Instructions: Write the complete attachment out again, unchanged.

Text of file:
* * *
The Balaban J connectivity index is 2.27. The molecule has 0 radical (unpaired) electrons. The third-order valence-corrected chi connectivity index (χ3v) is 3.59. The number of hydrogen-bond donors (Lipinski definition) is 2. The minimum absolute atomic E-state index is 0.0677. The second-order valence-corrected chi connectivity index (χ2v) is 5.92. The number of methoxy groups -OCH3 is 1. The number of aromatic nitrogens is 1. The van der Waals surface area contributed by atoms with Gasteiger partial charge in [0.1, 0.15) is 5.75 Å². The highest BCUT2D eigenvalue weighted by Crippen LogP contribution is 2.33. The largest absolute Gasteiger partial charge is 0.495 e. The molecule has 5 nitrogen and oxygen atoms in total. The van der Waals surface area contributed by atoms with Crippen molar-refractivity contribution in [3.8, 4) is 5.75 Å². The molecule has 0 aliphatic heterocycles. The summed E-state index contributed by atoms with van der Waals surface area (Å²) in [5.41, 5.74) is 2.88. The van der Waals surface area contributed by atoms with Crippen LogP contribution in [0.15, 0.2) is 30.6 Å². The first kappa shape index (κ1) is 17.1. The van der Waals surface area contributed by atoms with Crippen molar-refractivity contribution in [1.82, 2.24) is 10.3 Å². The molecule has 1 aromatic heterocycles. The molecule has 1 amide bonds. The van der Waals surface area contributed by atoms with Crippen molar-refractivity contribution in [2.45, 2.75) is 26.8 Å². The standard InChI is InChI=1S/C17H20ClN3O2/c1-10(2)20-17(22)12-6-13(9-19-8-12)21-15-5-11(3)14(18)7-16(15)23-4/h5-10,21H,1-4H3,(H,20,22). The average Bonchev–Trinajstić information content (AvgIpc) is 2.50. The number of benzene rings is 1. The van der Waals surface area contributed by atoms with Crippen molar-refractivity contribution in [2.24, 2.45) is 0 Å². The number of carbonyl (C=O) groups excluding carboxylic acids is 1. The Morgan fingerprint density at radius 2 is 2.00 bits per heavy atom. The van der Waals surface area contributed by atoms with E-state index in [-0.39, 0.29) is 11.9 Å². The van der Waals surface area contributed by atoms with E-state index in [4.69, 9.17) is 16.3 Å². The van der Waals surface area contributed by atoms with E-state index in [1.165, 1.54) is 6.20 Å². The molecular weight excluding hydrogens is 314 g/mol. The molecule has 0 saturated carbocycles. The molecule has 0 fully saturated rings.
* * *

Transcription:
The Balaban J connectivity index is 2.27. The molecule has 0 radical (unpaired) electrons. The third-order valence-corrected chi connectivity index (χ3v) is 3.59. The number of hydrogen-bond donors (Lipinski definition) is 2. The minimum absolute atomic E-state index is 0.0677. The second-order valence-corrected chi connectivity index (χ2v) is 5.92. The number of methoxy groups -OCH3 is 1. The number of aromatic nitrogens is 1. The van der Waals surface area contributed by atoms with Gasteiger partial charge in [0.1, 0.15) is 5.75 Å². The highest BCUT2D eigenvalue weighted by Crippen LogP contribution is 2.33. The largest absolute Gasteiger partial charge is 0.495 e. The molecule has 5 nitrogen and oxygen atoms in total. The van der Waals surface area contributed by atoms with Crippen molar-refractivity contribution in [3.8, 4) is 5.75 Å². The molecule has 0 aliphatic heterocycles. The summed E-state index contributed by atoms with van der Waals surface area (Å²) in [5.41, 5.74) is 2.88. The van der Waals surface area contributed by atoms with Crippen LogP contribution in [0.15, 0.2) is 30.6 Å². The first kappa shape index (κ1) is 17.1. The van der Waals surface area contributed by atoms with Crippen molar-refractivity contribution in [1.82, 2.24) is 10.3 Å². The molecule has 1 aromatic heterocycles. The molecule has 1 amide bonds. The van der Waals surface area contributed by atoms with Crippen molar-refractivity contribution in [2.45, 2.75) is 26.8 Å². The standard InChI is InChI=1S/C17H20ClN3O2/c1-10(2)20-17(22)12-6-13(9-19-8-12)21-15-5-11(3)14(18)7-16(15)23-4/h5-10,21H,1-4H3,(H,20,22). The average Bonchev–Trinajstić information content (AvgIpc) is 2.50. The number of benzene rings is 1. The van der Waals surface area contributed by atoms with Crippen molar-refractivity contribution in [2.24, 2.45) is 0 Å². The number of carbonyl (C=O) groups excluding carboxylic acids is 1. The Morgan fingerprint density at radius 2 is 2.00 bits per heavy atom. The van der Waals surface area contributed by atoms with E-state index in [-0.39, 0.29) is 11.9 Å². The van der Waals surface area contributed by atoms with E-state index in [4.69, 9.17) is 16.3 Å². The van der Waals surface area contributed by atoms with E-state index in [1.165, 1.54) is 6.20 Å². The molecular weight excluding hydrogens is 314 g/mol. The molecule has 0 saturated carbocycles. The molecule has 0 fully saturated rings.